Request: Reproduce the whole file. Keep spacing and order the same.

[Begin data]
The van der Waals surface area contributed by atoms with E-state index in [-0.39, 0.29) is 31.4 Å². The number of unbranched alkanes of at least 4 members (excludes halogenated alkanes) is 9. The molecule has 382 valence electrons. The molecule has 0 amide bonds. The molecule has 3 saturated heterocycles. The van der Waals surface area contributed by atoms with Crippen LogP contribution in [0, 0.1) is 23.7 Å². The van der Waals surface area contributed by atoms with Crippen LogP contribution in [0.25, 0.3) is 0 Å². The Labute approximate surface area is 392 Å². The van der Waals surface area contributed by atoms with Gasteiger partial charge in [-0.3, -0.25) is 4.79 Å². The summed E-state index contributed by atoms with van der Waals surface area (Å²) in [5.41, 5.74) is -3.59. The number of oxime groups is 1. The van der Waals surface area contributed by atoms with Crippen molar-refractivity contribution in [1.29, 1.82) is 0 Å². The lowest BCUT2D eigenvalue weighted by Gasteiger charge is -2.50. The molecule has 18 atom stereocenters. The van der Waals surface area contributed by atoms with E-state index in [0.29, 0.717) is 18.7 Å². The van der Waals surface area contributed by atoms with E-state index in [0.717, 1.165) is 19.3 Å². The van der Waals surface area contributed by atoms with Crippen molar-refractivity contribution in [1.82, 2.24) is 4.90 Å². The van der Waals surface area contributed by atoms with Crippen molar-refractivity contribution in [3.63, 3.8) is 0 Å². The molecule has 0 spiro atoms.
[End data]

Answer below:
The van der Waals surface area contributed by atoms with E-state index in [-0.39, 0.29) is 31.4 Å². The number of unbranched alkanes of at least 4 members (excludes halogenated alkanes) is 9. The molecule has 382 valence electrons. The molecule has 0 amide bonds. The molecule has 3 saturated heterocycles. The van der Waals surface area contributed by atoms with Crippen LogP contribution in [0, 0.1) is 23.7 Å². The van der Waals surface area contributed by atoms with Crippen LogP contribution in [0.25, 0.3) is 0 Å². The Labute approximate surface area is 392 Å². The van der Waals surface area contributed by atoms with Gasteiger partial charge in [-0.3, -0.25) is 4.79 Å². The summed E-state index contributed by atoms with van der Waals surface area (Å²) in [5.41, 5.74) is -3.59. The number of oxime groups is 1. The van der Waals surface area contributed by atoms with Crippen molar-refractivity contribution in [1.29, 1.82) is 0 Å². The lowest BCUT2D eigenvalue weighted by Gasteiger charge is -2.50. The molecule has 18 atom stereocenters. The van der Waals surface area contributed by atoms with E-state index in [0.29, 0.717) is 18.7 Å². The van der Waals surface area contributed by atoms with E-state index in [0.717, 1.165) is 19.3 Å². The van der Waals surface area contributed by atoms with Crippen molar-refractivity contribution in [1.82, 2.24) is 4.90 Å². The van der Waals surface area contributed by atoms with Crippen molar-refractivity contribution in [3.63, 3.8) is 0 Å². The molecule has 0 spiro atoms.